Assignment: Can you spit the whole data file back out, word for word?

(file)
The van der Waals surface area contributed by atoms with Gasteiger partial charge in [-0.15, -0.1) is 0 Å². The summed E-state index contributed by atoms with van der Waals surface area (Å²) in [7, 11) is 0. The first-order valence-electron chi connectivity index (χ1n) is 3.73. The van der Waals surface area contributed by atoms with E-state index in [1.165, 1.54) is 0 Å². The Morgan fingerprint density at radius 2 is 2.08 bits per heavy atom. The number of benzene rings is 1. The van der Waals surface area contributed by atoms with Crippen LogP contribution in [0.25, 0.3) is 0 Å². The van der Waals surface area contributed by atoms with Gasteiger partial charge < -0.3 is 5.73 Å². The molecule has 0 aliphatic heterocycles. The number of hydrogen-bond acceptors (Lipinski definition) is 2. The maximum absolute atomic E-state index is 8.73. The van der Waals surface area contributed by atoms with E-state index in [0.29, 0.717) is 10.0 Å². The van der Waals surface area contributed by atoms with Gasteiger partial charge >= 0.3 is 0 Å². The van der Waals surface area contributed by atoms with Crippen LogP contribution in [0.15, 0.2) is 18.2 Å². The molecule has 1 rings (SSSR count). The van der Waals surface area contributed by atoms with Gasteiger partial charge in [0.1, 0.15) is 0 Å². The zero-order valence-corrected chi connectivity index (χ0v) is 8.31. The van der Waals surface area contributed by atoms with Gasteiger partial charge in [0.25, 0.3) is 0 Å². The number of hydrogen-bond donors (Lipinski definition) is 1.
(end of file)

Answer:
The van der Waals surface area contributed by atoms with Gasteiger partial charge in [-0.15, -0.1) is 0 Å². The summed E-state index contributed by atoms with van der Waals surface area (Å²) in [7, 11) is 0. The first-order valence-electron chi connectivity index (χ1n) is 3.73. The van der Waals surface area contributed by atoms with E-state index in [1.165, 1.54) is 0 Å². The Morgan fingerprint density at radius 2 is 2.08 bits per heavy atom. The number of benzene rings is 1. The van der Waals surface area contributed by atoms with Crippen LogP contribution in [0.25, 0.3) is 0 Å². The van der Waals surface area contributed by atoms with Gasteiger partial charge < -0.3 is 5.73 Å². The molecule has 0 aliphatic heterocycles. The number of hydrogen-bond acceptors (Lipinski definition) is 2. The maximum absolute atomic E-state index is 8.73. The van der Waals surface area contributed by atoms with E-state index in [0.29, 0.717) is 10.0 Å². The van der Waals surface area contributed by atoms with Gasteiger partial charge >= 0.3 is 0 Å². The van der Waals surface area contributed by atoms with Crippen LogP contribution in [0.15, 0.2) is 18.2 Å². The molecule has 1 rings (SSSR count). The van der Waals surface area contributed by atoms with Gasteiger partial charge in [0.1, 0.15) is 0 Å². The zero-order valence-corrected chi connectivity index (χ0v) is 8.31. The van der Waals surface area contributed by atoms with Gasteiger partial charge in [0.25, 0.3) is 0 Å². The number of hydrogen-bond donors (Lipinski definition) is 1.